Arthritis

Arthritis can affect dogs just like it affects people. It usually starts as a dog gets older and is usually more obvious in larger breeds or very active dogs than in the smaller breed dogs, although all dogs can be affected by it. Dogs that have arthritis do not cry out or whine in pain, rather, they reduce their activity. Because arthritis is more common in older dogs, it is sometimes assumed this decrease in activity from arthritis is just “old age”. Placing these dogs on arthritis treatment medication many times returns them to their previous levels of activity. Because a dog cannot (or will not) tell the owner of any pain, the best way to diagnose and evaluate arthritis and its effect on a dog’s mobility is to use one of the anti-pain/anti-inflammatories for 2 weeks and monitor the dog’s attitude and activity level.
Arthritis is swelling that occurs around a joint. Joint degeneration, injury, immune mediated reaction and joint malformation (i.e. hip dysplasia), can all lead up to the formation of arthritis in a joint. As the condition progresses, bone is laid down around the joint, causing the joint to be less elastic. Arthritis can be diagnosed by taking x-rays of the affected joints. The most common joints affected include the hips, the elbows, and the knee joints, in that order. While x-rays can detect physical changes, they do not measure the amount of pain the dog may feel.
Treatments for arthritis fall into two categories: 1) Anti-pain/anti-inflammatory drugs, and 2) Joint protecting agents. Anti-pain/anti-inflammatory agents usually are NSAID’s (Non-Steroidal Anti-Inflammatory Drugs) These drugs do two things: 1. They block a dog’s perception of pain and 2. They reduce the inflammation around a joint. These agents work fast, usually providing relief within 2 or 3 days, but they cannot be used indiscriminately. Dogs that are on NSAID therapy should have blood tests to check their liver and kidney functions. Joint building compounds include Glucosamines and Essential Fatty Acids.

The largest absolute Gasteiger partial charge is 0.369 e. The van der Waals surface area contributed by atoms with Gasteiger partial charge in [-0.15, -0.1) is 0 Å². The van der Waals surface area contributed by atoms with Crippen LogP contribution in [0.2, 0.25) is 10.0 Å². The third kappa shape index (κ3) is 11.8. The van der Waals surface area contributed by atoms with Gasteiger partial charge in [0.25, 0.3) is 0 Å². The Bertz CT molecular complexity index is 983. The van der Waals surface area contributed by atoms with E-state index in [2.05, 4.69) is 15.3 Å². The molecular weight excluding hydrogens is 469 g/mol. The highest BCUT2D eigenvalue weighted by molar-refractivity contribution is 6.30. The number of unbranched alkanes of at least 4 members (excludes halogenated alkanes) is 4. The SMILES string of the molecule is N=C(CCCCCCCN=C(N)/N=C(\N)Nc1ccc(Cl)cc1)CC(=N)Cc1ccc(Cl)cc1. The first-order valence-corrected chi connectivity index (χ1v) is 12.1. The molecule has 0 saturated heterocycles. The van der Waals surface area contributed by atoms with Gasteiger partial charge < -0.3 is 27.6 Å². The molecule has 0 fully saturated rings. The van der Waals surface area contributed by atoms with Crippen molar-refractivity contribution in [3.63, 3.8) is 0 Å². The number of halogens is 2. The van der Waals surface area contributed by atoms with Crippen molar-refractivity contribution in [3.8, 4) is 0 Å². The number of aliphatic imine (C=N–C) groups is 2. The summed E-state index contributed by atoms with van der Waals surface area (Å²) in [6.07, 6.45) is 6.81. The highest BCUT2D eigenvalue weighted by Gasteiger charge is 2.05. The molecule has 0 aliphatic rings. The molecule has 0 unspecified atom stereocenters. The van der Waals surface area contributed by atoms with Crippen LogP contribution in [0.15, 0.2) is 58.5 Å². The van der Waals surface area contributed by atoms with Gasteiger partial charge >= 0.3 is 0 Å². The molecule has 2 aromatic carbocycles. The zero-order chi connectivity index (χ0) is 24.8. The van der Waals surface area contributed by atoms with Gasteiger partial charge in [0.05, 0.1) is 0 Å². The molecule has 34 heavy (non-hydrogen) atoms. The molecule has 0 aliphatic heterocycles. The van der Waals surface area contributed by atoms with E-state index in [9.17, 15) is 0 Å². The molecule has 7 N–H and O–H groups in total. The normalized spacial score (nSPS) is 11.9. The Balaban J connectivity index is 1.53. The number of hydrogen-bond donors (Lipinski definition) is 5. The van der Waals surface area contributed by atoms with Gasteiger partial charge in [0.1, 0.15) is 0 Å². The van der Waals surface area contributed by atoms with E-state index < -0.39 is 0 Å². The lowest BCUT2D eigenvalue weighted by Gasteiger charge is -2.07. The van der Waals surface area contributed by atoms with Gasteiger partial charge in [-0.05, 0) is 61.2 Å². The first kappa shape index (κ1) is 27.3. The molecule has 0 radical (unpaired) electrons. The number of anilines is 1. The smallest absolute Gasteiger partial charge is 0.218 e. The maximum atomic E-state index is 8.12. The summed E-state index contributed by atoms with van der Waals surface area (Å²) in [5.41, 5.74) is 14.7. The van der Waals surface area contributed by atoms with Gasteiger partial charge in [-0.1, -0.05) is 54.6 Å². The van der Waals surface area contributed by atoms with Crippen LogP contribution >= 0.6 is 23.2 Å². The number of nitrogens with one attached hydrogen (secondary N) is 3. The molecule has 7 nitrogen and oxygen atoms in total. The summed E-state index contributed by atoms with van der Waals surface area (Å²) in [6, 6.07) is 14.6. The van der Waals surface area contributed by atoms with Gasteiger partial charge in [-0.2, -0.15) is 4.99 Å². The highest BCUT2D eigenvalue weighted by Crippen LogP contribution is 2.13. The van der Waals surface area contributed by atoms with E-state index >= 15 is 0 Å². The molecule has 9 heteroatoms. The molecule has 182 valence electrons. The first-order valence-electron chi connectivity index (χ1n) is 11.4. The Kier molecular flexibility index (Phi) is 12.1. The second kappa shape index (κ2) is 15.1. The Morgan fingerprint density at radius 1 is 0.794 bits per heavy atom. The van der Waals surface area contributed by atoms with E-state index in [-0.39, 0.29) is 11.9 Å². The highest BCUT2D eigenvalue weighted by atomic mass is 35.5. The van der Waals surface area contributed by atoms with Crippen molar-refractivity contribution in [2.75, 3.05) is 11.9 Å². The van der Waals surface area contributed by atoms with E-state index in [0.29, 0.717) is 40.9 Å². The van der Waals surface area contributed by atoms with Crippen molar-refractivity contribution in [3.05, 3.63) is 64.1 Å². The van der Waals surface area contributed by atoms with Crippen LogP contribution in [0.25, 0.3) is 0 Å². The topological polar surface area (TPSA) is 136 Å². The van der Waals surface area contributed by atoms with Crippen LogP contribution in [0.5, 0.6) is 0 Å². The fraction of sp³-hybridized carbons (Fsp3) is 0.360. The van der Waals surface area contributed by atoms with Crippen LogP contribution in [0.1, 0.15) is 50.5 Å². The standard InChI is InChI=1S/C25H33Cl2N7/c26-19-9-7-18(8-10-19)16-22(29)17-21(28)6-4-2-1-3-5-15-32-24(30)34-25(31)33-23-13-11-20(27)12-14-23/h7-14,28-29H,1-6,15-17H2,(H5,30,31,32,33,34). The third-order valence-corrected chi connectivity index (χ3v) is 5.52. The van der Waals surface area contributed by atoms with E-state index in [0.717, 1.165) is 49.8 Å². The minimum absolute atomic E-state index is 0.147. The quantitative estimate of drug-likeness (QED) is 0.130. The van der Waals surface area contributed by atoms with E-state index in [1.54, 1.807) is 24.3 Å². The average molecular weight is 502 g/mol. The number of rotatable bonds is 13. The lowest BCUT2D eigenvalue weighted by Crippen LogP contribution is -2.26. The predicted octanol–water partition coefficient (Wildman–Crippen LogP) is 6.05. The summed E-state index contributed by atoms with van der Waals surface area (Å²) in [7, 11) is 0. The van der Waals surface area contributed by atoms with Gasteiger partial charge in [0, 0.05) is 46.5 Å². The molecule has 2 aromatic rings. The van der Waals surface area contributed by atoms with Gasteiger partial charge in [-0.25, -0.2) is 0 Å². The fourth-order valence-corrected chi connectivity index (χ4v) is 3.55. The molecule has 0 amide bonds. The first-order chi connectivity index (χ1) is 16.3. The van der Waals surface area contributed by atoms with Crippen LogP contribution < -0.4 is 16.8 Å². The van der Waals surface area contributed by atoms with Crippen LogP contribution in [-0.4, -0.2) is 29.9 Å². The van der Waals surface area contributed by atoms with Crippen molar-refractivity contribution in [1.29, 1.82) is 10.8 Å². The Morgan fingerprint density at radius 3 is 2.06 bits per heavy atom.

Glucosamines work by increasing the thickness of the joint fluid and help joint surfaces form more cartilage. Essential Fatty Acids, which include Omega 3 (from fish oils) and Omega 6 Fatty Acids (from borage seed or flax seed oils) help to reduce the inflammatory response in the dog’s body. The advantage of these compounds is they are not a drug and they work by improving the joint health, and they have few side effectes. The shortcoming of these compounds is they may take 3-4 weeks to become effective and they do not stop the pain. Treatment protocols will use NSAID’s, Glucosamines, and Essential Fatty Acids.